SSRI Exposure During Pregnancy Influences Offspring Anxiety

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Although they work the same way, selective serotonin reuptake inhibitor (SSRI) antidepressants appear to differ in how they impact anxiety in the offspring of women that use them during pregnancy.

Anne Andrews, PhD, of the Semel Institute for Neuroscience and Human Behavior at the University of California, Los Angeles, and colleagues, examined the impact of two popular SSRIs, fluoxetine (Prozac) and escitalopram (Lexapro), in mice in a model similar to third trimester medication exposure in humans.

Mice born to mothers that had been given escitalopram had permanent changes in serotonin neurotransmission and were less anxious as adults than the mice exposed to fluoxetine, the researchers reported in the journal Neuropsychopharmacology.

“It might be possible that when mothers are treated for depression or anxiety during pregnancy that certain SSRIs may promote resilience to developing these disorders in children later in life,” Andrews said in a statement. "However, it will take much more research for us to understand whether this is true and whether certain SSRIs may be better at promoting these effects."

The researchers believe that early exposure to fluoxetine may alter the way serotonin neurons activate brain regions involved in mood and anxiety behavior. They also plan to investigate other SSRIs, including paroxetine (Paxil) and (sertraline) Zoloft.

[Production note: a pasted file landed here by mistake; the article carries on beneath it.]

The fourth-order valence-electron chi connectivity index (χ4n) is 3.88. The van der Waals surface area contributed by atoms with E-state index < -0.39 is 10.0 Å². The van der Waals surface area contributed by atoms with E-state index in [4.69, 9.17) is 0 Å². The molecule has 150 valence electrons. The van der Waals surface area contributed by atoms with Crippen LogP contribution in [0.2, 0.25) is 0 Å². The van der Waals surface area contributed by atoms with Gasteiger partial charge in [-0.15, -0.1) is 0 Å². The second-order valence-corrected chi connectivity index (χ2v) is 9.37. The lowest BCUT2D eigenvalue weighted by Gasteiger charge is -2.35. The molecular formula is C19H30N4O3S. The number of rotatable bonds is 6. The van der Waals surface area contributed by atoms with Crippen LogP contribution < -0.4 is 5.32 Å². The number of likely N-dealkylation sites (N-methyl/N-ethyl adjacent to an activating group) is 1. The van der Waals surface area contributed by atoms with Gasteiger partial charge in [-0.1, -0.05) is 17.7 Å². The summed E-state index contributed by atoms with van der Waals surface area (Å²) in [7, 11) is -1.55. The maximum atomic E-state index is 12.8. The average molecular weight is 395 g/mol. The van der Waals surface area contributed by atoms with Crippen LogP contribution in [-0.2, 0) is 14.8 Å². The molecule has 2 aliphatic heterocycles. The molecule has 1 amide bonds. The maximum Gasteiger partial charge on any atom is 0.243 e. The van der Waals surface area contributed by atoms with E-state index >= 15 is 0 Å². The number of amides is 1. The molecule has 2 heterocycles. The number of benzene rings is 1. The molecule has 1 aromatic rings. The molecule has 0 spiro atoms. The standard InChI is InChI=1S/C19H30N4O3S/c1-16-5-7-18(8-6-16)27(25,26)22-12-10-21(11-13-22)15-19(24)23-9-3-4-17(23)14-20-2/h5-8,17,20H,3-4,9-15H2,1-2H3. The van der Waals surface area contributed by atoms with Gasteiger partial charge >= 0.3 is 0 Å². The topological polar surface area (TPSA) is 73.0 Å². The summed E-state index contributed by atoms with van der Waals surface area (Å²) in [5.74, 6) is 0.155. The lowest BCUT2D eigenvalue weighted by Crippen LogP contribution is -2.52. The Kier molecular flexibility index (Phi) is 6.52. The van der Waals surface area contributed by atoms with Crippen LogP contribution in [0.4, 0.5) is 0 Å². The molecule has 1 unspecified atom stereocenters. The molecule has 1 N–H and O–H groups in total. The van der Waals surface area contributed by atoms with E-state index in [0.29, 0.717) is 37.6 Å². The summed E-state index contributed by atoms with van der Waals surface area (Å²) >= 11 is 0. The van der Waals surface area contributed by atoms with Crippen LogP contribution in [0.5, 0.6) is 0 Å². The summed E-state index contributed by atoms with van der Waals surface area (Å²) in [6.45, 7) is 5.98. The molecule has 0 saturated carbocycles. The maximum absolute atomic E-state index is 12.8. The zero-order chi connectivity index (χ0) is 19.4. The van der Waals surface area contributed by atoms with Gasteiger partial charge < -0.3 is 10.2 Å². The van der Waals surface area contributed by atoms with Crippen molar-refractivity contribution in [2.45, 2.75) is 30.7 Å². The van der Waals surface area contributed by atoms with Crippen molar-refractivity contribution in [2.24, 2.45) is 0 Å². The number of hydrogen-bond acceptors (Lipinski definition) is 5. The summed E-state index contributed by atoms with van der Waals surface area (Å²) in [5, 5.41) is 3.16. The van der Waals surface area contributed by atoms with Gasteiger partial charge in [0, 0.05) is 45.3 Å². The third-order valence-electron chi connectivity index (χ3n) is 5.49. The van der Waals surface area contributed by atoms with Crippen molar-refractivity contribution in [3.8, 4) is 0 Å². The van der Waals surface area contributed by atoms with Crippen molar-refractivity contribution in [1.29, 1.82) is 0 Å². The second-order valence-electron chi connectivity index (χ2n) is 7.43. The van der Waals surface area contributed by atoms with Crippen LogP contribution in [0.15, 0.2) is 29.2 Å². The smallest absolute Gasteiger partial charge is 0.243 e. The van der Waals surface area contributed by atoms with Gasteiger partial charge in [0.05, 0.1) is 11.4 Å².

Impact of Depression Treatment During Pregnancy Unclear
SSRI Exposure During Pregnancy Influences Offspring Anxiety

Women who take antidepressant during their pregnancy could affect their offspring as they mature into adults, according to a recent study. About 15% of women in the United States suffer from anxiety disorders and depression during their pregnancies, and many are prescribed antidepressants.

The answer to that question is vital, as 5% of all babies born in the United States — more than 200,000 a year — are exposed to antidepressants during gestation via transmission from their mothers.

For the study, researchers from the University of California Los Angeles Health Sciences looked at early developmental exposure to two different antidepressants, Prozac and Lexapro, in a mouse model that mimics human third trimester medication exposure.

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